Wednesday, June 1, 2022

Steps 6 & 7

In September 1973, my young husband and I moved into an apartment that was as new as our marriage - we were the first to inhabit the 2-bedroom unit that had green shag carpet and avocado countertops. The after-party from our little reception at Mom and Dad's was the first of many, many parties in those rooms - drunken revelries into the wee hours, weekend dance parties ending at an all-night Chinese place, my brother and I getting stoned and making pizza while said husband was off playing cards. We were friends with Harry and Camille, and Floyd and his roommate in our corner of the complex, hanging out on the little deck during summer, BBQ grill going or a pot of gumbo on the stove, with a wide range of comings and goings. It was great, and my drinking wasn't much different than any of our friends at that point. A few years into that marriage there was a fire in the complex and a young woman was killed. I still recall the eerie sound of dripping water from the fire hoses, and creaking rafters as the building cooled and we tried to sleep. It was a long night.

We moved soon after, to a nice house on a nice street, doing our part to portray the American Dream. But by then, my drinking had increased in intensity, I'd had one affair and was headed for another, my husband was compulsively gambling (though for small stakes) while engaging in his own side-relationship and the marriage was on the rocks, just waiting for the tipping point that would end it. But even given the pain of those last months, whenever I've gone by the old apartment, my memories have been fond, thinking of how eight or twelve of us would dance the Hustle (now called the Electric Slide), or create a gymnastics pyramid in the front room while stoned. And then, this year, there was another fire that took more lives and gutted the entire complex. The site was shut down, what remained of the building bulldozed and now I drive by an empty lot, a hole where once up to 25 people cooked and slept and loved and danced, went to work and came home, did laundry and washed their cars.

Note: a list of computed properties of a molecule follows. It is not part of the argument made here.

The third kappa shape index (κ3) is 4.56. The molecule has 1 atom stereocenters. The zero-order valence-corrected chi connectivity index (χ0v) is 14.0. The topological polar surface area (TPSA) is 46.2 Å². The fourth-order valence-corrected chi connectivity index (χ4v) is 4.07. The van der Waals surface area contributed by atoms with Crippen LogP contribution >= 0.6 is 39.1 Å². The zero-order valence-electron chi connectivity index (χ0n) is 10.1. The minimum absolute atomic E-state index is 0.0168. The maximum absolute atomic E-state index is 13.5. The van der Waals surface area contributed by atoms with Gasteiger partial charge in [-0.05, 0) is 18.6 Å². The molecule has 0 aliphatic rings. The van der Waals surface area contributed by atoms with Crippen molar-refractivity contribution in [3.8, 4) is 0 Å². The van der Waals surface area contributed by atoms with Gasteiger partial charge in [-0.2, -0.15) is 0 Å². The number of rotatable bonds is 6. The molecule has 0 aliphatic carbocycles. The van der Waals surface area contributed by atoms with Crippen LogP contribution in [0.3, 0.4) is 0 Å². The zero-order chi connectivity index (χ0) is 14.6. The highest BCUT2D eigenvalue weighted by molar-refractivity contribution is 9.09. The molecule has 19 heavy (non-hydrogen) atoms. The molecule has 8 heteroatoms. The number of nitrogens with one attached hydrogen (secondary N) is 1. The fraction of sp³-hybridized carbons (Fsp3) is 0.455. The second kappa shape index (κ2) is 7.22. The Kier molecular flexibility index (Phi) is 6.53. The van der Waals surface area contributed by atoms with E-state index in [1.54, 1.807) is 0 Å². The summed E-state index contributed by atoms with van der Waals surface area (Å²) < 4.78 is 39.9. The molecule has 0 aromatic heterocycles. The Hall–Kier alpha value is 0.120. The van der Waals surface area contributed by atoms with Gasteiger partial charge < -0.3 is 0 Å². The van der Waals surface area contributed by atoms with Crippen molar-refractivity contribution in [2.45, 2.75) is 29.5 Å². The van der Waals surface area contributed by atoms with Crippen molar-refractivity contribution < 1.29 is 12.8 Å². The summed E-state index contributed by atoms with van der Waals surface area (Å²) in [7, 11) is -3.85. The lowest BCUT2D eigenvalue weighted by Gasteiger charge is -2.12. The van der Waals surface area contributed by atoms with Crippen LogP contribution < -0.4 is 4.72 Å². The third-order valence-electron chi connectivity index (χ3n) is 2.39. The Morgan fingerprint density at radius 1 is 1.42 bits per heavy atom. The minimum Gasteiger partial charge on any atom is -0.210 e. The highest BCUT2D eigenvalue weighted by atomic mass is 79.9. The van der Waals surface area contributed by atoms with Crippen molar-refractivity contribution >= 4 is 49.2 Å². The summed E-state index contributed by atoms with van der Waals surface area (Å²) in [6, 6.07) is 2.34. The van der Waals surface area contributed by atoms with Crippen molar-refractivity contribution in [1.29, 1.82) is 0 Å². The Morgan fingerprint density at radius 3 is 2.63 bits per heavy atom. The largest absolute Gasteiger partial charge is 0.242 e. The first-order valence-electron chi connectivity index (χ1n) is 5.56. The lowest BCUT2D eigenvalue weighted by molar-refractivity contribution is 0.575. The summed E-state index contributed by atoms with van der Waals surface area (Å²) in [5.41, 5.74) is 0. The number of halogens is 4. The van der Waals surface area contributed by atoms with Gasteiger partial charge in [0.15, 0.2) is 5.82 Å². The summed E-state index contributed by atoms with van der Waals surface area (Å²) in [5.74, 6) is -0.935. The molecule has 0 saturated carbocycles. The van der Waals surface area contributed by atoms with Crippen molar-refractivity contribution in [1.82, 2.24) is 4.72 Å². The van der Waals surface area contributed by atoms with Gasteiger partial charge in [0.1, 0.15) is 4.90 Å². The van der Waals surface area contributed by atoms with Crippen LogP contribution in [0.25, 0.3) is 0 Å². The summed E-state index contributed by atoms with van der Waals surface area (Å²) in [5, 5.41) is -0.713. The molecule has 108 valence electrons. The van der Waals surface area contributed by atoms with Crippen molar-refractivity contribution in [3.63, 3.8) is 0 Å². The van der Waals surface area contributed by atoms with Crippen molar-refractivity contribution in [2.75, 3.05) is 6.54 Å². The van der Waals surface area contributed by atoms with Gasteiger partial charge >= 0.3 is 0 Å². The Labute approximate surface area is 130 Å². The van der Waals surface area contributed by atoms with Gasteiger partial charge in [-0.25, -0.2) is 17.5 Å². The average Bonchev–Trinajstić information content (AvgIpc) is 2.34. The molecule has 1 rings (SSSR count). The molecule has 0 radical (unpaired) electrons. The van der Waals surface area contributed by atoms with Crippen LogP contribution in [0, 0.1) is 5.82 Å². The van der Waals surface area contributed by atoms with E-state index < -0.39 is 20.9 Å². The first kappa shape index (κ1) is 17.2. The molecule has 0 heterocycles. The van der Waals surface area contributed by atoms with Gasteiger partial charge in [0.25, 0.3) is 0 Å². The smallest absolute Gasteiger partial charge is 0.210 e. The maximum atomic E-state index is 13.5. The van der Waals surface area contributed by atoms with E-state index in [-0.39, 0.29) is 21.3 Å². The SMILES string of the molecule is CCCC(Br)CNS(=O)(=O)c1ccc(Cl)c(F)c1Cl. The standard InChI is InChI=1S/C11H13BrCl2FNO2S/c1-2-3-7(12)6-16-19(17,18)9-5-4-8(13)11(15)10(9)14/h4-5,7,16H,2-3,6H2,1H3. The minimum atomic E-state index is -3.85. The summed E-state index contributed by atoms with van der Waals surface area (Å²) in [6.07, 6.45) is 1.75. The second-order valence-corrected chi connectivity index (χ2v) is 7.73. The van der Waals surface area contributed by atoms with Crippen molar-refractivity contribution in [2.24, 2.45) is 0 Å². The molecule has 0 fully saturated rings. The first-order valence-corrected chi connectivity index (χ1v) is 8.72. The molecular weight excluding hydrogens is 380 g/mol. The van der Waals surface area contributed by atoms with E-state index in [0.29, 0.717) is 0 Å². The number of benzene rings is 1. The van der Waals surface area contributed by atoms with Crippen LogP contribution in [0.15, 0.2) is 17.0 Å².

I'm often struck by empty spaces where homes used to be. We see it here in Portland where old houses are demolished to make way for mini-mansions, and certainly saw it in Detroit, with empty lots in-between derelict buildings. I think about all the living in those places that are now simply open air, although in my way of thinking, those spaces aren't really empty, carrying the energy of what once was.